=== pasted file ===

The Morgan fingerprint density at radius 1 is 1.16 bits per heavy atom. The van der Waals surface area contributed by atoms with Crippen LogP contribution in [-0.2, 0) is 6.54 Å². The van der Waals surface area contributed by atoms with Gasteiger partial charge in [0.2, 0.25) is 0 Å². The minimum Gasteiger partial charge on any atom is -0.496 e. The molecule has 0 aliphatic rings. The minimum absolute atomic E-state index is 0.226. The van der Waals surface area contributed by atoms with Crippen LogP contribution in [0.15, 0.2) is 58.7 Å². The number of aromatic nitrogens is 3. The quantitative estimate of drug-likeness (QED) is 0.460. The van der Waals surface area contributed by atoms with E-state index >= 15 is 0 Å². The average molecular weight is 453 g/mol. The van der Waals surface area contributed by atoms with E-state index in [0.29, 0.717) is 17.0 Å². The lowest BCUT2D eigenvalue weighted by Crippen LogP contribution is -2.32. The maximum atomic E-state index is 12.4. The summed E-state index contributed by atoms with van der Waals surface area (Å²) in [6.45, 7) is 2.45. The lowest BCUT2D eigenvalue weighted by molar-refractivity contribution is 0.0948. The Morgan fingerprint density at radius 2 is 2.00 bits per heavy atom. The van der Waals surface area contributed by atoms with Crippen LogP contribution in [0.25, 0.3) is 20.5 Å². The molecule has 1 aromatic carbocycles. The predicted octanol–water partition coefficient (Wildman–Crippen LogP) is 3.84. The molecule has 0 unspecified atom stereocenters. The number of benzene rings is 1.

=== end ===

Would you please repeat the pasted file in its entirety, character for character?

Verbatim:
The Morgan fingerprint density at radius 1 is 1.16 bits per heavy atom. The van der Waals surface area contributed by atoms with Crippen LogP contribution in [-0.2, 0) is 6.54 Å². The van der Waals surface area contributed by atoms with Gasteiger partial charge in [0.2, 0.25) is 0 Å². The minimum Gasteiger partial charge on any atom is -0.496 e. The molecule has 0 aliphatic rings. The minimum absolute atomic E-state index is 0.226. The van der Waals surface area contributed by atoms with Crippen LogP contribution in [0.15, 0.2) is 58.7 Å². The number of aromatic nitrogens is 3. The quantitative estimate of drug-likeness (QED) is 0.460. The van der Waals surface area contributed by atoms with E-state index >= 15 is 0 Å². The average molecular weight is 453 g/mol. The van der Waals surface area contributed by atoms with E-state index in [0.29, 0.717) is 17.0 Å². The lowest BCUT2D eigenvalue weighted by Crippen LogP contribution is -2.32. The maximum atomic E-state index is 12.4. The summed E-state index contributed by atoms with van der Waals surface area (Å²) in [6.45, 7) is 2.45. The lowest BCUT2D eigenvalue weighted by molar-refractivity contribution is 0.0948. The Morgan fingerprint density at radius 2 is 2.00 bits per heavy atom. The van der Waals surface area contributed by atoms with Crippen LogP contribution in [0.25, 0.3) is 20.5 Å². The molecule has 1 aromatic carbocycles. The predicted octanol–water partition coefficient (Wildman–Crippen LogP) is 3.84. The molecule has 0 unspecified atom stereocenters. The number of benzene rings is 1.